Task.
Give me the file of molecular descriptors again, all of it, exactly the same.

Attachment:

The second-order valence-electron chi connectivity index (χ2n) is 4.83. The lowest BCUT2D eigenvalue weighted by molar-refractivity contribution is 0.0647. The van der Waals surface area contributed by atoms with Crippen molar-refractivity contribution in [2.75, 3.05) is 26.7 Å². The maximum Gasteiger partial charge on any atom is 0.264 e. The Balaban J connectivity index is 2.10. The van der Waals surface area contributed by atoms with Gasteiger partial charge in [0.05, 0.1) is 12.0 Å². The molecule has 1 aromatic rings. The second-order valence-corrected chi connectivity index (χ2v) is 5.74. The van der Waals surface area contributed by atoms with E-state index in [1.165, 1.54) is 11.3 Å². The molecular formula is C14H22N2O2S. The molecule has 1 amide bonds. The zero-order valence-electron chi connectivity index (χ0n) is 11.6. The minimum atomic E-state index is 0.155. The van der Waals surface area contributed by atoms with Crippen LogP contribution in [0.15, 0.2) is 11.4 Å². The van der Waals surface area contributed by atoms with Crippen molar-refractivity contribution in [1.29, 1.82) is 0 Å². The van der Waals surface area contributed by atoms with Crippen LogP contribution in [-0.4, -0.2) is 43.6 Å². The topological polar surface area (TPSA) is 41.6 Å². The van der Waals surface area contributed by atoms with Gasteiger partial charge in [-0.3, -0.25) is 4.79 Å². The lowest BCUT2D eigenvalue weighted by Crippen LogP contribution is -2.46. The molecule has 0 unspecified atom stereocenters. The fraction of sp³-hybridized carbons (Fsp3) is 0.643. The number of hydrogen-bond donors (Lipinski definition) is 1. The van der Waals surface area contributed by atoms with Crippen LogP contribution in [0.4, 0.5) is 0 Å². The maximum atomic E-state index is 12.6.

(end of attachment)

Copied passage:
The second-order valence-electron chi connectivity index (χ2n) is 4.83. The lowest BCUT2D eigenvalue weighted by molar-refractivity contribution is 0.0647. The van der Waals surface area contributed by atoms with Crippen molar-refractivity contribution in [2.75, 3.05) is 26.7 Å². The maximum Gasteiger partial charge on any atom is 0.264 e. The Balaban J connectivity index is 2.10. The van der Waals surface area contributed by atoms with Gasteiger partial charge in [0.05, 0.1) is 12.0 Å². The molecule has 1 aromatic rings. The second-order valence-corrected chi connectivity index (χ2v) is 5.74. The van der Waals surface area contributed by atoms with E-state index in [1.165, 1.54) is 11.3 Å². The molecular formula is C14H22N2O2S. The molecule has 1 amide bonds. The zero-order valence-electron chi connectivity index (χ0n) is 11.6. The minimum atomic E-state index is 0.155. The van der Waals surface area contributed by atoms with Crippen LogP contribution in [0.15, 0.2) is 11.4 Å². The van der Waals surface area contributed by atoms with Crippen molar-refractivity contribution in [1.29, 1.82) is 0 Å². The van der Waals surface area contributed by atoms with Crippen LogP contribution in [-0.4, -0.2) is 43.6 Å². The topological polar surface area (TPSA) is 41.6 Å². The van der Waals surface area contributed by atoms with Gasteiger partial charge in [-0.3, -0.25) is 4.79 Å². The lowest BCUT2D eigenvalue weighted by Crippen LogP contribution is -2.46. The molecule has 0 unspecified atom stereocenters. The fraction of sp³-hybridized carbons (Fsp3) is 0.643. The number of hydrogen-bond donors (Lipinski definition) is 1. The van der Waals surface area contributed by atoms with Crippen LogP contribution in [0.4, 0.5) is 0 Å². The maximum atomic E-state index is 12.6.